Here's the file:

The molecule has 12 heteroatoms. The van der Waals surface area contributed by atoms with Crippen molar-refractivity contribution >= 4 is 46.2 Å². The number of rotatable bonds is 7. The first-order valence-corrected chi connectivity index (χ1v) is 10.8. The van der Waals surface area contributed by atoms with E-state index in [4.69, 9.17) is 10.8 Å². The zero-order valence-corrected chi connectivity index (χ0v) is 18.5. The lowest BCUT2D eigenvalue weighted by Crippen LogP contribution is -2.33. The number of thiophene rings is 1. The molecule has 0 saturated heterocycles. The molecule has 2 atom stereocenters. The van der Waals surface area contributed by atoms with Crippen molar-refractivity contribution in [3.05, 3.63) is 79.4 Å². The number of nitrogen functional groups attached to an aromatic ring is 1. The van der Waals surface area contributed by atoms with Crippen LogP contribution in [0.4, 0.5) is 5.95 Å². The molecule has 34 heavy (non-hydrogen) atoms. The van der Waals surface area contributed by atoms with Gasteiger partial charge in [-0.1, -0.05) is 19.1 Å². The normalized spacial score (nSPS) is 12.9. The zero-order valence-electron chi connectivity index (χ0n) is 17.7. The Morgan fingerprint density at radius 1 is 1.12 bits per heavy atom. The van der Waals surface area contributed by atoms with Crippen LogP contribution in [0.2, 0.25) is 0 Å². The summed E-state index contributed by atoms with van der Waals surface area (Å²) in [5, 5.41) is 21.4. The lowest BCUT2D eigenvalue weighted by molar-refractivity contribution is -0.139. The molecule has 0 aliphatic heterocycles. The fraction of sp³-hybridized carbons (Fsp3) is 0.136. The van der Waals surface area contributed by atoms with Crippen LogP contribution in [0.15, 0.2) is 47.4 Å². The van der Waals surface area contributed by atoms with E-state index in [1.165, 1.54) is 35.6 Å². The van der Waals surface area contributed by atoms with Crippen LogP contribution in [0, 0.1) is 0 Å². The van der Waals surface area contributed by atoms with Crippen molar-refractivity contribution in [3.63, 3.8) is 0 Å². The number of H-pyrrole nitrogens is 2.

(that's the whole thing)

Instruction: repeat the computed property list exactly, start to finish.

The molecule has 12 heteroatoms. The van der Waals surface area contributed by atoms with Crippen molar-refractivity contribution >= 4 is 46.2 Å². The number of rotatable bonds is 7. The first-order valence-corrected chi connectivity index (χ1v) is 10.8. The van der Waals surface area contributed by atoms with E-state index in [4.69, 9.17) is 10.8 Å². The zero-order valence-corrected chi connectivity index (χ0v) is 18.5. The lowest BCUT2D eigenvalue weighted by Crippen LogP contribution is -2.33. The number of thiophene rings is 1. The molecule has 0 saturated heterocycles. The molecule has 2 atom stereocenters. The van der Waals surface area contributed by atoms with Crippen molar-refractivity contribution in [3.05, 3.63) is 79.4 Å². The number of nitrogen functional groups attached to an aromatic ring is 1. The van der Waals surface area contributed by atoms with Crippen LogP contribution in [0.4, 0.5) is 5.95 Å². The molecule has 34 heavy (non-hydrogen) atoms. The van der Waals surface area contributed by atoms with Gasteiger partial charge in [-0.1, -0.05) is 19.1 Å². The normalized spacial score (nSPS) is 12.9. The zero-order valence-electron chi connectivity index (χ0n) is 17.7. The Morgan fingerprint density at radius 1 is 1.12 bits per heavy atom. The van der Waals surface area contributed by atoms with Crippen LogP contribution in [0.2, 0.25) is 0 Å². The summed E-state index contributed by atoms with van der Waals surface area (Å²) in [5, 5.41) is 21.4. The lowest BCUT2D eigenvalue weighted by molar-refractivity contribution is -0.139. The molecule has 0 aliphatic heterocycles. The fraction of sp³-hybridized carbons (Fsp3) is 0.136. The van der Waals surface area contributed by atoms with Crippen LogP contribution in [0.15, 0.2) is 47.4 Å². The van der Waals surface area contributed by atoms with E-state index in [1.165, 1.54) is 35.6 Å². The van der Waals surface area contributed by atoms with Crippen LogP contribution in [0, 0.1) is 0 Å². The van der Waals surface area contributed by atoms with Crippen molar-refractivity contribution in [3.63, 3.8) is 0 Å². The number of H-pyrrole nitrogens is 2.